Sep. 1, 2023
The definition of justice
Once upon a time, we all believed that Judges could always be impartial, but we have since learned that we (like all humans) are the bundle of our education, experience, biases and prejudices – many of which are subliminal and subconscious.
By nature, I am a rather practical person. I am an organizer, moving the ball from Point A to Point B. As between the “journey” and the “goal,” I’m all about the goal, not so much the trip to it. That’s how I have rolled in my entire professional life as an attorney, in government service, and as a Judge. That’s why it was a bit of a surprise to me that my favorite class back in Law School was “Jurisprudence” – the study of the philosophy and theory of law.
In the daily Sturm und Drang of running a courtroom, I must confess that there’s not a lot of time or space to dwell on the philosophy and theory of law. But recently, I ran across an article from Cornell University Law School that took me back to my days in the Jurisprudence classroom. I was having a pleasant conversation with myself and thought to delve into the definition of the word “justice.” The definition from Cornell was the following: “Justice is the ethical, philosophical idea that people are to be treated impartially, fairly, properly, and reasonably by the law and by arbiters of the law, that laws are to ensure that no harm befalls another, and that when harm is alleged a remedial action is taken – both the accuser and the accused receive a morally right consequence merited by their actions.”
There is certainly a lot to unpack in this definition, and in many ways, it appears to have been written by a committee. If this were mathematics, it would be easy to define “justice” because numbers are precise. But this is not math, and words tend to be imprecise and subject to nuances and interpretations. What do we really mean when we say “impartially” or “fairly” or “properly” or “reasonably?” Once upon a time, we all believed that Judges could always be impartial, but we have since learned that we (like all humans) are the bundle of our education, experience, biases and prejudices – many of which are subliminal and subconscious. What is “fair” or “proper” or “reasonable” to you may be rather different to what those words mean to me. And what about concepts such as “respect?”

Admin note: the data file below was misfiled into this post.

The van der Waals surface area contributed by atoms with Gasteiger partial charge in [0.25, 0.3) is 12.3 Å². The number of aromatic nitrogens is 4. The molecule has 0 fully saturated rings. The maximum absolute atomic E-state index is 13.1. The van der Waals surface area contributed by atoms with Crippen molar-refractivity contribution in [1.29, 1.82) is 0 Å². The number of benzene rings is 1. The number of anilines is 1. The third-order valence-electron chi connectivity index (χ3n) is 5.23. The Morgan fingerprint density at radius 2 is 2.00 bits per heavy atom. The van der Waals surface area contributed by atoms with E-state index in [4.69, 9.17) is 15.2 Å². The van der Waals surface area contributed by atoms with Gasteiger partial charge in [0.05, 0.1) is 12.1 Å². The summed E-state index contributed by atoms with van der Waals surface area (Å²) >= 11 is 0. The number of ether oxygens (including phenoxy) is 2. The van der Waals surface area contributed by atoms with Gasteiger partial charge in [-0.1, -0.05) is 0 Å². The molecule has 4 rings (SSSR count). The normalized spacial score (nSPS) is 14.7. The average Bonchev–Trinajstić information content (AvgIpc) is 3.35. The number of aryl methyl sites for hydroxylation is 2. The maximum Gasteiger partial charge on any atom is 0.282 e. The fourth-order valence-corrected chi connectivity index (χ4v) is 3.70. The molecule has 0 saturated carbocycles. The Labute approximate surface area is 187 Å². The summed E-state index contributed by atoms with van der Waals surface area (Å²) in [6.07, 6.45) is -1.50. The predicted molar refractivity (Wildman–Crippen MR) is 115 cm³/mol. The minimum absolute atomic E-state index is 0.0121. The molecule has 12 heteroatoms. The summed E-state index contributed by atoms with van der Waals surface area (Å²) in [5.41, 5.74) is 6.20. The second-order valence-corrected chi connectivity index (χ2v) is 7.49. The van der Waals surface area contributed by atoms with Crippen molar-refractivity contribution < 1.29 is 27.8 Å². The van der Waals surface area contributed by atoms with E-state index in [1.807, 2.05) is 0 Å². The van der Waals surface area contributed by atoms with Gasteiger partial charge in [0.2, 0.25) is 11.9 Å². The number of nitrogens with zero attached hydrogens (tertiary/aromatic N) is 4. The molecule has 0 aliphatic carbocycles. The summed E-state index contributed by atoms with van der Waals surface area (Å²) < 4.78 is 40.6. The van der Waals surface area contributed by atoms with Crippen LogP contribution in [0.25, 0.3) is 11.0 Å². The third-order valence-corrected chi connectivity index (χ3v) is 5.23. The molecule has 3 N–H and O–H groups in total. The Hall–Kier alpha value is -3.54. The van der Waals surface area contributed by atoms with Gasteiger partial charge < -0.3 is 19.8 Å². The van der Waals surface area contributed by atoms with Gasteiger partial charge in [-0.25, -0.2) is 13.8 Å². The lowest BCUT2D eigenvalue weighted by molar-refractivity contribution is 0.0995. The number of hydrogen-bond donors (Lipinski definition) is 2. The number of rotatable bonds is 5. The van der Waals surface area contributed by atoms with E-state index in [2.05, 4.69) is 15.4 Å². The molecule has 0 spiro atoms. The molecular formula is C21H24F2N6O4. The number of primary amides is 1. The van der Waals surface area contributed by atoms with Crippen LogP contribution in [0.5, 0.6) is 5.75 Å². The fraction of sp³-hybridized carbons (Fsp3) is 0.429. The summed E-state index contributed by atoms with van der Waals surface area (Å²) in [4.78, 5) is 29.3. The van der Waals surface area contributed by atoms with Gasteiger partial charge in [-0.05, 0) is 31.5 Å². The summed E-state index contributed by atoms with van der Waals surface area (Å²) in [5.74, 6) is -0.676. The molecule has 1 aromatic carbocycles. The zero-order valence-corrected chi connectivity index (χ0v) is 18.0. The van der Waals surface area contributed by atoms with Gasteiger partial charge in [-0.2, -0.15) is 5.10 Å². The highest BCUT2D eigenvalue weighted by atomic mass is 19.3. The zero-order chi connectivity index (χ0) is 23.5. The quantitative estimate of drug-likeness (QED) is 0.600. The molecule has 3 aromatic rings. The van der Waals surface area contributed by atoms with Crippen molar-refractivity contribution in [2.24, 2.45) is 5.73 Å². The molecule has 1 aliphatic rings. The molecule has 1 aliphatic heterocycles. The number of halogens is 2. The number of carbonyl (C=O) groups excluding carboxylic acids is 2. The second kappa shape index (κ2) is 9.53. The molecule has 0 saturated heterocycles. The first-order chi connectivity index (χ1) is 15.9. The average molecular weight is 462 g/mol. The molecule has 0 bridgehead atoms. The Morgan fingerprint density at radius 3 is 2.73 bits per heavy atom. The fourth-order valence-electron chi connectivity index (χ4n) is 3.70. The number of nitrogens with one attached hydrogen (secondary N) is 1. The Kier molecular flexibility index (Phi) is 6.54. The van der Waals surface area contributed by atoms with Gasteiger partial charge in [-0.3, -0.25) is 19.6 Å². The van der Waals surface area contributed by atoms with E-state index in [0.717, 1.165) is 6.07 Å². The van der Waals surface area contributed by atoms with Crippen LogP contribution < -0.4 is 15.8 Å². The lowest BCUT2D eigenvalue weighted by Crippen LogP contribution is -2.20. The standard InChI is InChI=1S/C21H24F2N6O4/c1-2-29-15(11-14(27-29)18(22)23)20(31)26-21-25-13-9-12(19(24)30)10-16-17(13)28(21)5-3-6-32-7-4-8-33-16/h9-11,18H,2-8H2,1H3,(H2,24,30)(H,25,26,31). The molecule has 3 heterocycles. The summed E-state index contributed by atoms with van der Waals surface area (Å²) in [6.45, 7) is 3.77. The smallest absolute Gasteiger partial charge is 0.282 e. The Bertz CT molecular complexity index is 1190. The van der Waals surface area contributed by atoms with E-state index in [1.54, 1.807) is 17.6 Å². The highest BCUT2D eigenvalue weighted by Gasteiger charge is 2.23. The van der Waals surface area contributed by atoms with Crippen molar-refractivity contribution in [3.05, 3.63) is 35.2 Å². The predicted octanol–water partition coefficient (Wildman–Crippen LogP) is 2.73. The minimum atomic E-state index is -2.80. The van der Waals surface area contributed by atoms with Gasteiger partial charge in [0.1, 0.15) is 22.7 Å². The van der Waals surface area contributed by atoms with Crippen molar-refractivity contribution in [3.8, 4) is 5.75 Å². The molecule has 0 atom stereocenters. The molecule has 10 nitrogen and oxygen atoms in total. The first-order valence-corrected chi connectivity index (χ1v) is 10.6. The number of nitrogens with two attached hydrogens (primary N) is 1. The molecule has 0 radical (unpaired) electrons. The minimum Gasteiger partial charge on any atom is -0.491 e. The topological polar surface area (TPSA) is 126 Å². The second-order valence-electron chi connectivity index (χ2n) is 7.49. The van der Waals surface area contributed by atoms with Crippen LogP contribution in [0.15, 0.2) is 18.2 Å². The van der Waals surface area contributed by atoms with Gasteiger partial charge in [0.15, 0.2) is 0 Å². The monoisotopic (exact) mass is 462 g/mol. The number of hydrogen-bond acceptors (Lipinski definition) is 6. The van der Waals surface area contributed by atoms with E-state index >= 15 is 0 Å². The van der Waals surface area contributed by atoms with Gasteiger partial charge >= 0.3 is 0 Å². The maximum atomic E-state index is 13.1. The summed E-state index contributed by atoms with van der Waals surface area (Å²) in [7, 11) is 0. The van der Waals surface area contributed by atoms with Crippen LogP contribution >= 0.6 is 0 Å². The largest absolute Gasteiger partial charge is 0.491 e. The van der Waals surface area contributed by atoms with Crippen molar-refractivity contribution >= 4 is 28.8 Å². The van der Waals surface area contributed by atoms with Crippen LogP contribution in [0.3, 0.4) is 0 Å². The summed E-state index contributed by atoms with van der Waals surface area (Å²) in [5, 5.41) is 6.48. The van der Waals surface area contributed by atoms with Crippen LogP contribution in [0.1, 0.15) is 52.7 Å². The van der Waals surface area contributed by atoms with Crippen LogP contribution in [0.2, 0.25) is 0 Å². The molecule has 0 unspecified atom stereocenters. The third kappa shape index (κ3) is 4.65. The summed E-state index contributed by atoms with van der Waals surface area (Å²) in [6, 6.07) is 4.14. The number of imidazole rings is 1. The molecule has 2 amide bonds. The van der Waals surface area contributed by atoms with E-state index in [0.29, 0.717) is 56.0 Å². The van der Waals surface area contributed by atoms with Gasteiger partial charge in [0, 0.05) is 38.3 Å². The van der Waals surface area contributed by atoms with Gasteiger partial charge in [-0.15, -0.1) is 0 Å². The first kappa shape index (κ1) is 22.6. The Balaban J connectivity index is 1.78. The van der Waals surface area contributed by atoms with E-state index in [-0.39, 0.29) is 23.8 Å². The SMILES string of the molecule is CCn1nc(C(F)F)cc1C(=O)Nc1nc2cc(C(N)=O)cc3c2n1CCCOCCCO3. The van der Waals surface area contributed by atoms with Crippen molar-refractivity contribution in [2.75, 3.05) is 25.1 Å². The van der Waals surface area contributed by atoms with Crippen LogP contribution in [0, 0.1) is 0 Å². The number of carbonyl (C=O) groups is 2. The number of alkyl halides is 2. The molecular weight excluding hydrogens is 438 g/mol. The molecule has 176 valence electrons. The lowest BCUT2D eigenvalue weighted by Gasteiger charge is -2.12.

As Judges, we are far from perfect. Yet, we were entrusted (by the Governor and/or the voters in our respective jurisdictions) to be the best available humans for the job of judging. We may not always be able to precisely define our terms, but as we define them, we can strive to be impartial and fair, and to treat people before us properly and reasonably.
The ultimate historical Judge was King Solomon who, in the famous fable (and in the days before DNA evidence), was faced with a tough choice. Two mothers living in the same house and each of them had been the mother of an infant son. One of the babies had been smothered at birth, and each claimed the remaining boy as her own. Calling for a sword, Solomon declared his judgment: The baby would be cut in two, and each woman would receive half. The first woman accepted the compromise as fair, but the second woman begged Solomon to give the baby to her rival, preferring that the baby live even without her. Solomon then ordered the baby given to the second woman, who he determined was the real mother based on her selfless expression of love.
An appropriate result as it turned out. But what if both women had said, “We accept your compromise, O King” …